US scientists have discovered more genetic mutations that appear to be linked with cot death.
More research is still needed say the researchers
Like those previously discovered, the errors lie in genes involved with involuntary body functions like heart beat and breathing.
They were more common in cot death babies, particularly those of African American descent, the Rush University team found in its study of 184 babies.
The findings are in the journal Pediatric Research.
This should further scientists' understanding of the causes of sudden infant deaths, say the authors.
Official figures, to be released on Thursday, are expected to show that although the number of cot deaths is falling in the UK, hundreds of infants are still dying unexpectedly.
Scientists have previously found gene mutations related to the brain chemical serotonin were more common in babies with sudden infant death syndrome (SIDS) than healthy babies.
Serotonin influences many different systems in the body, including the part of the nervous system that is concerned with the control of involuntary bodily functions.
It is thought these involuntary systems might malfunction in babies who die from cot death.
Dr Debra Weese-Mayer and colleagues focused their attention on genes crucial to the embryo to develop this 'involuntary' or autonomic part of the nervous system.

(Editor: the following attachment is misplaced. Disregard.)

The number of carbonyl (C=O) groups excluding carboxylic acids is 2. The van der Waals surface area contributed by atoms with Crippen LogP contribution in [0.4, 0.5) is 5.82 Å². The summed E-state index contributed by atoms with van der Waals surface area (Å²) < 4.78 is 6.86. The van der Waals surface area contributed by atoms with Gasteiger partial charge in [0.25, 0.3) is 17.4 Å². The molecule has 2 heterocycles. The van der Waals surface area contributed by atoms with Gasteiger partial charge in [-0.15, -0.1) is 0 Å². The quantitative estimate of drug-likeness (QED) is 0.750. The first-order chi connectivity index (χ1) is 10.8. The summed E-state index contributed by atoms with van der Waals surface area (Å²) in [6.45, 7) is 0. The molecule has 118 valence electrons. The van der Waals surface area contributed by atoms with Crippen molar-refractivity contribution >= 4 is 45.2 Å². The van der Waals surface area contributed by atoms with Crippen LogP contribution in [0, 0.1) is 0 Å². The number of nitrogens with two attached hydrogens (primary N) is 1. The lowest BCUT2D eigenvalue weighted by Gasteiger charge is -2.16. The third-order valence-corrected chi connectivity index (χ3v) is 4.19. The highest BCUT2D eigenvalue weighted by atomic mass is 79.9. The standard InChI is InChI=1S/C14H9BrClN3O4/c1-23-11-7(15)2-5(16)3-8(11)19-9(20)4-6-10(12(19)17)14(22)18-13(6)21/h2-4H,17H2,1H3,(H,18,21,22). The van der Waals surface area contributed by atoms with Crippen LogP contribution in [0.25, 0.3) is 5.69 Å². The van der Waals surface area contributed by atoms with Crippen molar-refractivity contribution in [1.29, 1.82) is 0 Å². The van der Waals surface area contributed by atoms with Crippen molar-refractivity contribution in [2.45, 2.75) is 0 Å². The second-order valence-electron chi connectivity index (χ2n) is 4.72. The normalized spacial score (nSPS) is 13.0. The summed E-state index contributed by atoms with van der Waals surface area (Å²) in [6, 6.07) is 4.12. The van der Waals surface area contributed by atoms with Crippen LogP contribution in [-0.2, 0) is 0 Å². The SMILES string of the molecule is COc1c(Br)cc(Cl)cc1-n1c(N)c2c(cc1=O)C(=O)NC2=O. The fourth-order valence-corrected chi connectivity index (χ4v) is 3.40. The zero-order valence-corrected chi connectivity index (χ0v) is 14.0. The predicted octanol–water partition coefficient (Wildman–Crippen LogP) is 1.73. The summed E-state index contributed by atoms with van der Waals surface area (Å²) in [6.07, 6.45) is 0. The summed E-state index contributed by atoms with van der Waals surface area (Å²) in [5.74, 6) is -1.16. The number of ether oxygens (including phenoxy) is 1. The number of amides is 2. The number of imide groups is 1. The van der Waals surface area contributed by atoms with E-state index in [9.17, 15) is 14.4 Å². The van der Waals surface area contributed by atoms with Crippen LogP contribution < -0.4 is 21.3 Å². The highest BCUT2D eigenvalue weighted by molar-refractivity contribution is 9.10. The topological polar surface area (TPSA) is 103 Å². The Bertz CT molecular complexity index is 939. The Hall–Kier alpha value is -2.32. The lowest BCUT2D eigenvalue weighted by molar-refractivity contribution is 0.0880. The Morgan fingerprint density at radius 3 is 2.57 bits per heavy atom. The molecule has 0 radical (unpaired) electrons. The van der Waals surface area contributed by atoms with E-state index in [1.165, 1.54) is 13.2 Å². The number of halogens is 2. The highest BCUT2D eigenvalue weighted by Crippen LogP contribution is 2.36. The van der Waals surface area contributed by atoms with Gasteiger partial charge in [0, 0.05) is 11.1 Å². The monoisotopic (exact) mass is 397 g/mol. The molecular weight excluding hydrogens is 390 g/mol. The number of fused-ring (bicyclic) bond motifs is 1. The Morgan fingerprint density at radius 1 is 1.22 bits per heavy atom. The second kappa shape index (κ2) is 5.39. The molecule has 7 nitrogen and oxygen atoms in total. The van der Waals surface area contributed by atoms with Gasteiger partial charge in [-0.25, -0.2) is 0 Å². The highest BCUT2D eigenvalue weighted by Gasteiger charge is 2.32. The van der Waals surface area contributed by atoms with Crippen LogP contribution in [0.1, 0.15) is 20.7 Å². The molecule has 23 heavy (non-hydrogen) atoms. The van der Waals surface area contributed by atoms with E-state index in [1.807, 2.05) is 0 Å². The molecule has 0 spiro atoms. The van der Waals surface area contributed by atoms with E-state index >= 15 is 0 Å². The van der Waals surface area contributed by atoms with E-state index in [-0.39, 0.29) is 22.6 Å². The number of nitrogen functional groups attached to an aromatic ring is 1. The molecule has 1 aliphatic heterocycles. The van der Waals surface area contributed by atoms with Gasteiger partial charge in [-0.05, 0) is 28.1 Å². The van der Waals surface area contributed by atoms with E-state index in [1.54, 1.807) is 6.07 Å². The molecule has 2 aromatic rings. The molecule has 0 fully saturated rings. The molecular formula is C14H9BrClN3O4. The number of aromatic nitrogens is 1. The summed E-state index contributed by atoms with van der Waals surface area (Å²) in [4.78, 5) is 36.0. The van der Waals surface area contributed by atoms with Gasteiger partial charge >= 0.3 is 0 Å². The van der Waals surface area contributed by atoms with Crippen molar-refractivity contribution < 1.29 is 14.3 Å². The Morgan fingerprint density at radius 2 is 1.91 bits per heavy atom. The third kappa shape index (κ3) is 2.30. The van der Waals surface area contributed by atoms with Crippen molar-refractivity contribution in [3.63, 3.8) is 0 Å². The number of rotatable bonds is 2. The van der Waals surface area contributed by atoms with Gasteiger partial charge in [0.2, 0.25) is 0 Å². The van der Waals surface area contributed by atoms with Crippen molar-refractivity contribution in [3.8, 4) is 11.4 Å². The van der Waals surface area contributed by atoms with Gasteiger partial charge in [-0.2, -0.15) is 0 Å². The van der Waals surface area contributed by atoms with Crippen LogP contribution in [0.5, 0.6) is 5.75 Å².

They compared the genetic material of 92 cot death babies and 92 healthy babies.
They found 11 gene mutations in 14 of the cot death babies but only one of these mutations in two of the healthy babies.
Nearly three-quarters of the cot death babies who had these mutations were African American, which Dr Weese-Mayer said might explain in part the higher rate of SIDS noted in some ethnicities.
"These data represent further refinement of the genetic profile that might place an infant at increased risk for SIDS," she said.
The researchers said similar mutations had also been in a condition called congenital central hypoventilation syndrome where there is a failure of the body's autonomic nervous system control over breathing while asleep.
The voluntary control over breathing, which operates during waking hours, is generally intact in this condition.
Dr Weese-Mayer and colleagues recommended further research to better understand how these genes might contribute to SIDS.
Joyce Epstein, director of the Foundation for Sudden Infant Deaths, said the findings supported the notion that genetic variations in the parts of the brain that control breathing and arousal from sleep might account for why some babies are at increased risk of SIDS.
"We welcome these new research findings, which help contribute to our understanding of the possible genetic bases of sudden infant death.
"Sudden infant death remains the main kind of death in babies over one month old, and much more medical research is needed, in order to find the causes and prevention of these terrible tragedies," she said.